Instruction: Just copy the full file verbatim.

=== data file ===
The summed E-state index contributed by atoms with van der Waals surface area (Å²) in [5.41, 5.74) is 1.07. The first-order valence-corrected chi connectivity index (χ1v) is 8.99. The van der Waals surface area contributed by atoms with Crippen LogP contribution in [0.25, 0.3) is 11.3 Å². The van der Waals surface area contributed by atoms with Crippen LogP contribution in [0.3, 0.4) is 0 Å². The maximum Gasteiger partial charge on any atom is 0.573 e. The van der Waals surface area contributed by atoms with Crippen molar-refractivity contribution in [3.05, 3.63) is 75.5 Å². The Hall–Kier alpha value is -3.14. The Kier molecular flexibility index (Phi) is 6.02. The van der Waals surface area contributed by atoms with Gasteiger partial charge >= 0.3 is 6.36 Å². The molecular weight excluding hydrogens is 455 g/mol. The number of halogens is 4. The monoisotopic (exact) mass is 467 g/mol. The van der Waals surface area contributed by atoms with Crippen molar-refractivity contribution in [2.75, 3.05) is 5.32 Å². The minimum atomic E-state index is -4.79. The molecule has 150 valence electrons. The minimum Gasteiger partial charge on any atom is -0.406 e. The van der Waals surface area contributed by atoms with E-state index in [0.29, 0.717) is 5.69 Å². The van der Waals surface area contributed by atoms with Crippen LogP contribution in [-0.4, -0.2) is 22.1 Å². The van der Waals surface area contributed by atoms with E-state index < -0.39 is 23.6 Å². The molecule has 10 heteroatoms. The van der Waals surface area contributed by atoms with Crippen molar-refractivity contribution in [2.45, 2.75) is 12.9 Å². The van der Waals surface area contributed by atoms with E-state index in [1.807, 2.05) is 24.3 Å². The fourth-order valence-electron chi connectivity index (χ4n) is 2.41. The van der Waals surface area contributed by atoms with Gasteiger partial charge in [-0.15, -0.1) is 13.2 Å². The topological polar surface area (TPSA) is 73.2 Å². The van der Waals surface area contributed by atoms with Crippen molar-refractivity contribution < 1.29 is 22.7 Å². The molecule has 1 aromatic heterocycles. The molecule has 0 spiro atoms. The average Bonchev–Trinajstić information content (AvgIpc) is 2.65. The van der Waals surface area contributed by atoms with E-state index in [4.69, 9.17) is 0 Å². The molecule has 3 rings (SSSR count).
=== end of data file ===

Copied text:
The summed E-state index contributed by atoms with van der Waals surface area (Å²) in [5.41, 5.74) is 1.07. The first-order valence-corrected chi connectivity index (χ1v) is 8.99. The van der Waals surface area contributed by atoms with Crippen LogP contribution in [0.25, 0.3) is 11.3 Å². The van der Waals surface area contributed by atoms with Crippen LogP contribution in [0.3, 0.4) is 0 Å². The maximum Gasteiger partial charge on any atom is 0.573 e. The van der Waals surface area contributed by atoms with Crippen molar-refractivity contribution in [3.05, 3.63) is 75.5 Å². The Hall–Kier alpha value is -3.14. The Kier molecular flexibility index (Phi) is 6.02. The van der Waals surface area contributed by atoms with Gasteiger partial charge >= 0.3 is 6.36 Å². The molecular weight excluding hydrogens is 455 g/mol. The number of halogens is 4. The monoisotopic (exact) mass is 467 g/mol. The van der Waals surface area contributed by atoms with Crippen molar-refractivity contribution in [2.75, 3.05) is 5.32 Å². The minimum atomic E-state index is -4.79. The molecule has 150 valence electrons. The minimum Gasteiger partial charge on any atom is -0.406 e. The van der Waals surface area contributed by atoms with E-state index in [0.29, 0.717) is 5.69 Å². The van der Waals surface area contributed by atoms with Crippen LogP contribution in [-0.4, -0.2) is 22.1 Å². The van der Waals surface area contributed by atoms with E-state index < -0.39 is 23.6 Å². The molecule has 10 heteroatoms. The van der Waals surface area contributed by atoms with Crippen molar-refractivity contribution in [2.45, 2.75) is 12.9 Å². The van der Waals surface area contributed by atoms with E-state index in [1.807, 2.05) is 24.3 Å². The fourth-order valence-electron chi connectivity index (χ4n) is 2.41. The van der Waals surface area contributed by atoms with Gasteiger partial charge in [-0.15, -0.1) is 13.2 Å². The topological polar surface area (TPSA) is 73.2 Å². The van der Waals surface area contributed by atoms with Crippen molar-refractivity contribution < 1.29 is 22.7 Å². The molecule has 1 aromatic heterocycles. The molecule has 0 spiro atoms. The average Bonchev–Trinajstić information content (AvgIpc) is 2.65. The van der Waals surface area contributed by atoms with E-state index in [4.69, 9.17) is 0 Å². The molecule has 3 rings (SSSR count).